Dominion Energy and Duke Energy have scrapped plans to build an $8bn natural gas pipeline that was to run along the Appalachian Trail.
Traveling through Virginia, the 600-mile Atlantic Coast Pipeline would have helped power a region home to the largest number of data centers in the world - but many of the companies operating there did not want the system to be built. Instead, the companies pushed for greener options.
Dominion and Duke announced the news on the Sunday of the 4th of July weekend.
No longer in the pipeline
Just last month, the two energy companies beat a challenge by environmental groups in the Supreme Court.
But, the companies said in a joint statement, "recent developments have created an unacceptable layer of uncertainty and anticipated delays for ACP."
The companies pointed to court losses in Montana about permitting for waterbody and wetland crossings, which they believed would prompt similar challenges in other Circuit courts.
"This new information and litigation risk, among other continuing execution risks, make the project too uncertain to justify investing more shareholder capital."
The two companies said that they had already invested "billions of dollars" in the project since it was announced six years ago, but did not disclose a specific cost.
Dominion and Duke CEOs Thomas Farrell and Lynn Good said that the "announcement reflects the increasing legal uncertainty that overhangs large-scale energy and industrial infrastructure development in the United States. Until these issues are resolved, the ability to satisfy the country's energy needs will be significantly challenged."
Since the election of President Donald Trump in 2016, federal regulations and restrictions on large infrastructure projects have been steadily eroded.
US Energy Secretary Dan Brouillette said that the cancellation was due to well-funded "activists." Prior to his work in government, Brouillette ran policy and lobbying for Ford Motor Company.
The pipeline has seen mass grassroots protests. Its ending was met with celebration by environmental groups.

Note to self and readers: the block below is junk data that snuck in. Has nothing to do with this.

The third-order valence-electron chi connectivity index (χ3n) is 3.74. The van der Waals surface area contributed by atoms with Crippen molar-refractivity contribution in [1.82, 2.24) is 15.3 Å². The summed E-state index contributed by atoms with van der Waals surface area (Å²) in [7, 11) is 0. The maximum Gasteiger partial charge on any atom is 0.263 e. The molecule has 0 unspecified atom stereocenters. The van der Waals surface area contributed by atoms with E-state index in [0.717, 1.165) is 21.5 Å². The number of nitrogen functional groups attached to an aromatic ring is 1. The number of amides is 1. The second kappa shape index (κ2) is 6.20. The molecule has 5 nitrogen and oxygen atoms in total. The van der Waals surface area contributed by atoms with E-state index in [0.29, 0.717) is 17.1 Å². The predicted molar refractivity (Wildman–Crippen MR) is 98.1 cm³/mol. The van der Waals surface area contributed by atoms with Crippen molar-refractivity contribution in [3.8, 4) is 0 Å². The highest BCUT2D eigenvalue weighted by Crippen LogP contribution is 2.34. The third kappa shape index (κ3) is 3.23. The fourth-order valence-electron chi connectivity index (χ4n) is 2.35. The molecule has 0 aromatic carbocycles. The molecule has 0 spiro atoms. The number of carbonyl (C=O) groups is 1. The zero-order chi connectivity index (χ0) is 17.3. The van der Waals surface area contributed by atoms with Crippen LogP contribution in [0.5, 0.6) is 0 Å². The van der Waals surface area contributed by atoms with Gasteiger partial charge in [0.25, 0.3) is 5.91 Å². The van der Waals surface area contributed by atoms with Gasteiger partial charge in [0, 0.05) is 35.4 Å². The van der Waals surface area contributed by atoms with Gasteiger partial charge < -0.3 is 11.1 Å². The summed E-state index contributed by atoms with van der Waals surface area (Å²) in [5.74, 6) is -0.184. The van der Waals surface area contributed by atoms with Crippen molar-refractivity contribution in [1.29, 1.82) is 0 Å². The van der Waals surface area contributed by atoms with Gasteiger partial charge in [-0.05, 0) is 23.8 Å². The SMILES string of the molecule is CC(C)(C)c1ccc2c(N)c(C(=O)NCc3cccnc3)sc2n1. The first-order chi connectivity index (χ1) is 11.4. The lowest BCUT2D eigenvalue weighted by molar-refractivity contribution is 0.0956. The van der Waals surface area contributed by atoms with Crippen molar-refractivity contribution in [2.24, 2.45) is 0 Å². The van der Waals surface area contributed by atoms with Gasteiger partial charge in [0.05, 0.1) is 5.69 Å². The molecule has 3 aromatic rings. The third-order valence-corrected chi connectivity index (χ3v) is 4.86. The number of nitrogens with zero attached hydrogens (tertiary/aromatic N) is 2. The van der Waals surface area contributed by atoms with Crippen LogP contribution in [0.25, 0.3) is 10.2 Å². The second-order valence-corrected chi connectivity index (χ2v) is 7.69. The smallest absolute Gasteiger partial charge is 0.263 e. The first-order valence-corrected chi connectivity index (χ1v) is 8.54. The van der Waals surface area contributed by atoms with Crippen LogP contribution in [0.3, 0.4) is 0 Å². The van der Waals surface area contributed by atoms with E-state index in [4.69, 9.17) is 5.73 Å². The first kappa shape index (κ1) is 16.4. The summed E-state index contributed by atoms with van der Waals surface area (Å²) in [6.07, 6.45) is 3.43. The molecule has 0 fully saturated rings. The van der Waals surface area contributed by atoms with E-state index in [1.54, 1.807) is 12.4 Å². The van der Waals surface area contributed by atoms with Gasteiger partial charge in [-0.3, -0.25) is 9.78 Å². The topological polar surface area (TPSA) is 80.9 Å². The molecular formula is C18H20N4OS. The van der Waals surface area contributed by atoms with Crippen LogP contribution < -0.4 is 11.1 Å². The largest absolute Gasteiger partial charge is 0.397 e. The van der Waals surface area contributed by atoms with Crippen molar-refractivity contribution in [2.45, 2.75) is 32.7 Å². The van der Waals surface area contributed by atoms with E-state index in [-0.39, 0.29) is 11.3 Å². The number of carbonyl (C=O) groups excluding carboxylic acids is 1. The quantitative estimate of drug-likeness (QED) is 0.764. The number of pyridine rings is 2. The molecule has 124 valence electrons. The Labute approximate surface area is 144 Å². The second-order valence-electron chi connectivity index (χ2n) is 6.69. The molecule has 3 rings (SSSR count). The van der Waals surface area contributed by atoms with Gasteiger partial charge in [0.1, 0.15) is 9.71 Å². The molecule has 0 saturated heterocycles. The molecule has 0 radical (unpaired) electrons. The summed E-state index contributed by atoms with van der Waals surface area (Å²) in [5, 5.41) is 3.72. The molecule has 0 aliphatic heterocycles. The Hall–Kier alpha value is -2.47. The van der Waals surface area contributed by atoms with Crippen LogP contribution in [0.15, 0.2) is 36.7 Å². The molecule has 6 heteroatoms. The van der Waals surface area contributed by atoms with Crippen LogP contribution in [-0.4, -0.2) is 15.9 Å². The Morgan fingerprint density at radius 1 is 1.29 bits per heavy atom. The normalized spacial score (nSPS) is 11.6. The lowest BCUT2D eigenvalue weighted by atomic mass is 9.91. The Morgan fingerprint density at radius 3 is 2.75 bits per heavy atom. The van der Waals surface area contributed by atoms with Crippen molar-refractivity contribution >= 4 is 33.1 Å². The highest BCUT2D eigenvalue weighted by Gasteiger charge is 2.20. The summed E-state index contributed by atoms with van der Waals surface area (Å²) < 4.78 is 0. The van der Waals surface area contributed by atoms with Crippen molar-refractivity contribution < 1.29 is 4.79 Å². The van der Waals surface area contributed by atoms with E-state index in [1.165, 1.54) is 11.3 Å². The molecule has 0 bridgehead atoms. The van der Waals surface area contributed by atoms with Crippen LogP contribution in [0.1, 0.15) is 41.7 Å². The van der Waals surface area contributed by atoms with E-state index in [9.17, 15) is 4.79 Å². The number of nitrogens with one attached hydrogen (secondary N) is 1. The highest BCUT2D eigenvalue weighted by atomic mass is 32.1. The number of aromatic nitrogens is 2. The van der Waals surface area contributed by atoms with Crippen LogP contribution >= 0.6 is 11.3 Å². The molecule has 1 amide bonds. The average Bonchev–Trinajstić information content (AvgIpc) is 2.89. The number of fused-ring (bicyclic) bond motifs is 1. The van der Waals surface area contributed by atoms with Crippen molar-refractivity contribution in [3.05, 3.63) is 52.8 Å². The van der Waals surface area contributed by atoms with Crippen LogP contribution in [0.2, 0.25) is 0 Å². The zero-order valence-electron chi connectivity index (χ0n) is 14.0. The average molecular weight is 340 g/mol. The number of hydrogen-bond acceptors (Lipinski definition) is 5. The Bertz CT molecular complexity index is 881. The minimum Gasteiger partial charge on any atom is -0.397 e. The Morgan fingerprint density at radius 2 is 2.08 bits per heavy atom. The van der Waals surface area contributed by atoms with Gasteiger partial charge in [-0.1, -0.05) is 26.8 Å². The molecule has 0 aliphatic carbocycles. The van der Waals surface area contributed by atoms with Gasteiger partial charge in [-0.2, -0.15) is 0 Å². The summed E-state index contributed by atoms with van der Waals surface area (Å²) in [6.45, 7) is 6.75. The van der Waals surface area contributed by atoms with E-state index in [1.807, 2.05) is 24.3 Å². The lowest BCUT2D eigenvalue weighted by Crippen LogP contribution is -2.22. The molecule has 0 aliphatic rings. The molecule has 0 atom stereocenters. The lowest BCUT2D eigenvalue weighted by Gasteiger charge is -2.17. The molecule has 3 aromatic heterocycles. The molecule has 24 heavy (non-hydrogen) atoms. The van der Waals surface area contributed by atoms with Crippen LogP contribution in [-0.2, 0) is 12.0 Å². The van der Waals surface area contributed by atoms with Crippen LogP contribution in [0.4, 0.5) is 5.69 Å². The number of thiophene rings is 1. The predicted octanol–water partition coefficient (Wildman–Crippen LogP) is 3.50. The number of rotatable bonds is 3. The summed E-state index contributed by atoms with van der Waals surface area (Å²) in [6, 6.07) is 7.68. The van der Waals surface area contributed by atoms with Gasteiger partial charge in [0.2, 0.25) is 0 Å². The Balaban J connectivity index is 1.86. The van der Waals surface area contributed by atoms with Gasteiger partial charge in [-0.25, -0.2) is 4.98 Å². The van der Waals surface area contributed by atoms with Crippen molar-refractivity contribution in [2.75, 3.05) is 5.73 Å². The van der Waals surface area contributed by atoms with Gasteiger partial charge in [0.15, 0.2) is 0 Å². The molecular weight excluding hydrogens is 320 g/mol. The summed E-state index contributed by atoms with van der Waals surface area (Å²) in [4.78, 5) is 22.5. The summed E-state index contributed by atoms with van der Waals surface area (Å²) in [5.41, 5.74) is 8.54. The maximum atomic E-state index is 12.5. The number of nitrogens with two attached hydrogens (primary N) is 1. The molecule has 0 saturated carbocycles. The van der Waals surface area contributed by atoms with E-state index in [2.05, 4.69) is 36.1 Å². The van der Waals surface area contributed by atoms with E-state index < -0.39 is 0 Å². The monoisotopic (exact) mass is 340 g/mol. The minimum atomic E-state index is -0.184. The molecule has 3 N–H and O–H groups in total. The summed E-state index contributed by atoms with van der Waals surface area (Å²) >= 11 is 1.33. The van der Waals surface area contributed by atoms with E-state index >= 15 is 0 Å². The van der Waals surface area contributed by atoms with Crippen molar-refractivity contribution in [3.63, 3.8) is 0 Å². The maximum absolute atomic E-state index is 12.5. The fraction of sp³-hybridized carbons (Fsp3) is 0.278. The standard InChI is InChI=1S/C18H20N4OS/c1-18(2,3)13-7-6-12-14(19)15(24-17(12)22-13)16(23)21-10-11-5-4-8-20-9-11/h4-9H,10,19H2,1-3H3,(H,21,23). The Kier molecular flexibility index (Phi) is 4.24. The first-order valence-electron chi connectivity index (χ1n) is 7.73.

"This is tremendous news for West Virginians, Virginians, and North Carolinians who deserve clean air, safe water and protection from climate change," Gillian Giannetti, an attorney with the Natural Resources Defense Council, said in a statement.
"As they abandon this dirty pipe dream, Dominion and Duke should now pivot to investing more in energy efficiency, wind and solar - that's how to provide jobs and a better future for all."
After announcing the news, Dominion said that it would also sell its natural gas assets to Berkshire Hathaway for $4 billion.
Warren Buffet's company will take control of over 7,700 miles of natural gas transmission lines, 900 billion cubic feet worth of gas storage, and $5.7 billion in debt.
Last year, Adobe, Akamai Technologies, Apple, AWS, Equinix, Iron Mountain, LinkedIn, Microsoft, Salesforce and QTS were among a number of large tech companies that criticized the pipeline.
In a joint letter delivered to Virginia’s State Corporation Commission, the companies said that renewable energy was cleaner - and often cheaper. At the time, Greenpeace estimated that the companies that submitted the letter represent over 50 percent of the more than 4GW of data center electricity demand projected in Virginia.
"Companies providing or using data centers are proud to offer fast, high-quality Internet and cloud services, and we are grateful for access to abundant, reliable, low-cost energy that enables us to do so," the letter said.
"However, a clean, flexible, and dynamic grid - replete with renewable energy and modern energy technologies - is the way of the future. It is vital that the energy investments being made today are forward-thinking and truly serve the best interest of ratepayers, the economy, and the planet for generations to come."